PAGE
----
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  1. #1
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    15 mm axle on 650b specific forks, WTF? Why are fork companies going backwards?

    The new Fox 34 is only offered with a 15 mm axle, which will not be as stiff as my 20 mm and the spokes are longer on 650b adding to the problem.

    My only guess is they are doing it to sells forks now and next will release the 20 mm so they can sell more forks. So what gives?

  2. #2
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    solution: fox 36. and for the record, of the dozen 650b wheels i've built, all spokes were around the 270mm range....again, so what problem is there to solve?

  3. #3
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    Yeah, 272-274 spokes over here. I have 20mm and 15mm axle forks and I can't tell a difference in stiffness. Can you?

    Could you estimate some sort of percentage? 10% stiffer? 70% stiffer?

    I look more at chassis than axle so if I want stiff, I go with 35mm product or above. I think the 20mm standard is bleeding down from DH where the 15mm axle points more towards xc, trail and enduro for whatever reason.

    mk
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  4. #4
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    15mm is more than stiff enough for anything you want to do, dude, and the tiny increase in spoke length is going to be just fine as well. Go ride.

    -Walt
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  5. #5
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    I went from a Fox 36 with 20mm TA to a Fox 34 with 15mm TA and can't tell a difference. My last bike had a 9mm QR rear and now on 12x142 TA and can tell a big difference in stiffness. I think frame and rear wheel is much more important and noticeable than fork axle IMO.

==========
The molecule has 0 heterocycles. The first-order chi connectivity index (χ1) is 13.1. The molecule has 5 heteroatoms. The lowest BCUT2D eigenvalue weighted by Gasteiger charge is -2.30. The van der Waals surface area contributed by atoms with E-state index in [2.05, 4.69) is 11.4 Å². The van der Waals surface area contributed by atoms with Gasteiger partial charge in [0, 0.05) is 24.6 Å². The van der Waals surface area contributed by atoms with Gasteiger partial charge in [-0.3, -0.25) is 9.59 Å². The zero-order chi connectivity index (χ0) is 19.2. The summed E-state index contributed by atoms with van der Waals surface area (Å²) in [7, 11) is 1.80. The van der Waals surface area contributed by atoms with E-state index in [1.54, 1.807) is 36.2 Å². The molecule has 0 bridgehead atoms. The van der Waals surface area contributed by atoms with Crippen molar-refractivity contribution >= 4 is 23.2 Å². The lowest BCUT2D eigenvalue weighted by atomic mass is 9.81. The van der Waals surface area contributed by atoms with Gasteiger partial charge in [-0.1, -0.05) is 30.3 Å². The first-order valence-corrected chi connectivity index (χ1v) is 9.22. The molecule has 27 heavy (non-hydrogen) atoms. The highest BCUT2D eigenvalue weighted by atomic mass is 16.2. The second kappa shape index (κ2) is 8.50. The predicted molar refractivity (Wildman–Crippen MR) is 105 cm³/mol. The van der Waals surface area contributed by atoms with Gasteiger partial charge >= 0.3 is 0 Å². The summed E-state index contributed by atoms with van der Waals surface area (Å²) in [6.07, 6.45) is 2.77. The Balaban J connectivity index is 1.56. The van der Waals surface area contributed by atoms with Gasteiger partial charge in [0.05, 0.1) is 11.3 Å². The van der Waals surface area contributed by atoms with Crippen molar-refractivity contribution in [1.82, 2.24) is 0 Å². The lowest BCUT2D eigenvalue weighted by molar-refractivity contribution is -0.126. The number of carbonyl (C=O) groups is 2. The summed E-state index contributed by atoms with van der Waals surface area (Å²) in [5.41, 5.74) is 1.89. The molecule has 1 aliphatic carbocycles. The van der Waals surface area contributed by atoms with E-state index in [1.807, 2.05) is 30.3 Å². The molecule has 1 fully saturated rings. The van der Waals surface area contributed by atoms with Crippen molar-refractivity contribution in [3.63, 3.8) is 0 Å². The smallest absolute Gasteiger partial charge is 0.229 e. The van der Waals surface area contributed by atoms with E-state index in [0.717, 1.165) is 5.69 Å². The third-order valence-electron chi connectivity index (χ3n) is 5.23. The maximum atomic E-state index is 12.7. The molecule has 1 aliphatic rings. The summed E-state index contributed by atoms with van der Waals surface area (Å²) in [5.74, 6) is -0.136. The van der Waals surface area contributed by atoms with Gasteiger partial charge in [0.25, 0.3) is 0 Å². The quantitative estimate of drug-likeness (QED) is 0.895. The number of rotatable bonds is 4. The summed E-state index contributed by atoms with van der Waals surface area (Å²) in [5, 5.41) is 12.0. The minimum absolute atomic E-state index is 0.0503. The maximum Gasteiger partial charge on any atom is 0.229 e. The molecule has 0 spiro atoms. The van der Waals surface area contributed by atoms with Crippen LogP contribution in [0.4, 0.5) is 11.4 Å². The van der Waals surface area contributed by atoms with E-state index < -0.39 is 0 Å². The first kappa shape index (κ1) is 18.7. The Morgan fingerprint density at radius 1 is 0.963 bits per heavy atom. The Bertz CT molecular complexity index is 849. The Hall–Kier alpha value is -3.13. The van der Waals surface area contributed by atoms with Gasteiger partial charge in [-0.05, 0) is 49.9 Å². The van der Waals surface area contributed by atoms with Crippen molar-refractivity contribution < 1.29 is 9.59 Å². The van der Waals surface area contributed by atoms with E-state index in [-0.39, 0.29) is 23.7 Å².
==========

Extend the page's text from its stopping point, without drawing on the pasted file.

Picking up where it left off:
6. #6
    No Clue Crew
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    I'm over 200 in gear and have both 15 and 20 forks. Can't tell a difference. Relax and go ride your bike.

  7. #7
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    Not all 650b specific forks come with a 15mm TA.


  8. #8
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    What do spokes have to do with axles? I'm confused. Does a stiffer fork make your wheel stiffer?
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  9. #9
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    Quote Originally Posted by 1rider View Post
    The new Fox 34 is only offered with a 15 mm axle, which will not be as stiff as my 20 mm a

    My only guess is they are doing it to sells forks now and next will release the 20 mm so they can sell more forks. So what gives?
    I like 20mm axle as well, even more I prefer not to convert my 20mm hubs.. and that fox34 is too flexy if you prefer the 36

  10. #10